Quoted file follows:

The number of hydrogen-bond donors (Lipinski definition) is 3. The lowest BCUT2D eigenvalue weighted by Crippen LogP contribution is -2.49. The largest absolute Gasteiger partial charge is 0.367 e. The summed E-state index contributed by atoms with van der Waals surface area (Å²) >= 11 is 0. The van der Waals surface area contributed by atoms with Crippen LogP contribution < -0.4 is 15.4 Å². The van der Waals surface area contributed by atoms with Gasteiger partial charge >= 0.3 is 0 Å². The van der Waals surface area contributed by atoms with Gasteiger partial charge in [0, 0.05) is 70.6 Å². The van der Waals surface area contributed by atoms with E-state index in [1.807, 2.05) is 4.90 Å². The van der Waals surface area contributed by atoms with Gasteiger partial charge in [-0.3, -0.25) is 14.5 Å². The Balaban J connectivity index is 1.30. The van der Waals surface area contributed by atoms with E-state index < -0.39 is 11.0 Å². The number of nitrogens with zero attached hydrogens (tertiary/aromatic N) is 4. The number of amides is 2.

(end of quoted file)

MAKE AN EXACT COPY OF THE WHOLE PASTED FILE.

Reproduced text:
The number of hydrogen-bond donors (Lipinski definition) is 3. The lowest BCUT2D eigenvalue weighted by Crippen LogP contribution is -2.49. The largest absolute Gasteiger partial charge is 0.367 e. The summed E-state index contributed by atoms with van der Waals surface area (Å²) >= 11 is 0. The van der Waals surface area contributed by atoms with Crippen LogP contribution < -0.4 is 15.4 Å². The van der Waals surface area contributed by atoms with Gasteiger partial charge >= 0.3 is 0 Å². The van der Waals surface area contributed by atoms with Gasteiger partial charge in [0, 0.05) is 70.6 Å². The van der Waals surface area contributed by atoms with E-state index in [1.807, 2.05) is 4.90 Å². The van der Waals surface area contributed by atoms with Gasteiger partial charge in [-0.3, -0.25) is 14.5 Å². The Balaban J connectivity index is 1.30. The van der Waals surface area contributed by atoms with E-state index < -0.39 is 11.0 Å². The number of nitrogens with zero attached hydrogens (tertiary/aromatic N) is 4. The number of amides is 2.